What Else Can They Ban?
After a very long winter, Madison has been blessed with beautiful spring weather the past two weekends. While I spent last weekend engaging in rite of spring #1 (drinking beer on the Union Terrace), today I accomplished rite #2, taking my kayak out on Lake Monona. The lake is placid and almost deserted this time of the year, even on a beautiful weekend afternoon. This is also the time of year when concerned citizens comment on how "nice" it is without any boat traffic and how Madison should consider banning speed boats and tool-of-the-devil Jet Skis.
I won't be surprised if it happens someday. Madison, although it bills itself as a liberal city of tolerance and diversity, is fond of banning its citizens from doing lots of things. For example, The University of Wisconsin has 1,260 acre Arboretum in the middle of Madison. A road runs through the Arboretum and is frequented by walkers, joggers and bikers. The road has smooth pavement, little traffic, no stop signs and lots of little hills. It'd be perfect for in-line skaters, particularly beginning ones. However, in-line skating is banned in the Arboretum. Why? Too many concerned citizens were afraid of hitting, or being hit by, one of these roller blading hooligans.
The latest target of the banning brigade are bikers on Picnic Point. Time out for a geography lesson: downtown Madison is set on an Isthmus between two lakes, Mendota to the north and Monona to the south. The University of Wisconsin campus is situated on the south shore of Lake Mendota. The mile(?)-long Lakeshore Path winds from the famed Union Terrace out to Picnic Point, which you can see pictured here.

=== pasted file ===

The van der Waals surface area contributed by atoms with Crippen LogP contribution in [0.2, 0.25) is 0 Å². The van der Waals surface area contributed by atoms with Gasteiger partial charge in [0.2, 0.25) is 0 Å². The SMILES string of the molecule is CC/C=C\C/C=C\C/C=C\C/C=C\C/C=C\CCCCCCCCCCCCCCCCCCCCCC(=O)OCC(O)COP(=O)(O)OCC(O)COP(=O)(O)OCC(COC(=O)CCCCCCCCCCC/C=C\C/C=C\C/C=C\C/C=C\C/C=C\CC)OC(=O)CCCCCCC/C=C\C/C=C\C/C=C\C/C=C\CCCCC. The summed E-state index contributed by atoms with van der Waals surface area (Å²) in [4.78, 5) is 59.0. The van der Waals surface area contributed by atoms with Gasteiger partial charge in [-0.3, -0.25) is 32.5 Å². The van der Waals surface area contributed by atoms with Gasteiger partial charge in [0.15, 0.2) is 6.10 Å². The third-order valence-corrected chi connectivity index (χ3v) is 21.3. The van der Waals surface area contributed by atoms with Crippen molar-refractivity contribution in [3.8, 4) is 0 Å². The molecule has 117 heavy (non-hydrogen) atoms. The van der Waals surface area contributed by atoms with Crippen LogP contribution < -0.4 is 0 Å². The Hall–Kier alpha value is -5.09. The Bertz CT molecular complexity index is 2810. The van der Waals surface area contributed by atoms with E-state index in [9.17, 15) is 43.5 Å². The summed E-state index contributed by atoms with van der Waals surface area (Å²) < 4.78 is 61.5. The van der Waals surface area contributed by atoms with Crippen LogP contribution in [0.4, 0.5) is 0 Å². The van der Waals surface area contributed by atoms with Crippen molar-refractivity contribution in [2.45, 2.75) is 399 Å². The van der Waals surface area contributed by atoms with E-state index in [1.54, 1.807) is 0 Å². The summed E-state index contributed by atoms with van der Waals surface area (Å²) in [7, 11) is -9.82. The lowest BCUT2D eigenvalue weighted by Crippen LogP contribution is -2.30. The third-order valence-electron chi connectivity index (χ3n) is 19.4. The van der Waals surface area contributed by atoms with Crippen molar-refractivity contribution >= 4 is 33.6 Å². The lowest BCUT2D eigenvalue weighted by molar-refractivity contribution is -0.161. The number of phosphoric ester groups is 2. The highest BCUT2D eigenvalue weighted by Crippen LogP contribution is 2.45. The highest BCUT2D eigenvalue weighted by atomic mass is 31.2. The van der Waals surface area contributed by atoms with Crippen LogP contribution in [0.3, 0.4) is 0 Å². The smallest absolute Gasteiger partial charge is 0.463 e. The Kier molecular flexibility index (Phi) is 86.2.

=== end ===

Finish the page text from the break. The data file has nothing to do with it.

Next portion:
So why this ban? It seems that some pedestrians are fed up with having to watch their children:
Many present said they agreed with Westerman [member of the member of the Restore Picnic Point for Pedestrians Committee] that bicycles pose safety concerns that pedestrians should not have to worry about while walking on Picnic Point, especially young children.
Madison resident John Bishop shared his own experience of taking a nature walk with his son.
"When you go out on a natural experience, you don't want to teach your son how to heel," he said.
Wow, ignore for a moment how obnoxious the phrase "when you go out on a natural experience" is, and instead concentrate on the rest of the quote. From what Mr. Bishop said, you'd think the Picnic Point section of Lakeshore Path is some rustic hiking trail, not a part of this wide, smooth path used daily by thousands of people.
I think what it comes down to is that many people are willing to give away the rights of others in order to abdicate their own personal responsibility:
- "I don't want to watch my kid, so the government should ban bikers."
- "I don't want to pay attention to where I'm paddling, so the city should ban speed boats."
- "I don't want to have to look out for roller bladers, they shouldn't be allowed on this road."
And so, nanny states like the city of Madison are born to insulate these people from the big bad world around them. Unfortunately, in the rush to protect the stupid and lazy from themselves, the rest of us get to have less and less freedom and less and less fun.
Posted by at April 17, 2005 04:21 PM
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|# April 17th, 2005 4:58 PM kris|
|The campus photo library has scores and scores of wonderful shots of the UW-Madison campus and city of Madison like the ones above. It'll help answer the inevitable questions about why people choose to live here even though the city government is so looney. |
|# April 17th, 2005 11:36 PM TheUnabrewer|
|Mmmm, beer gardens. |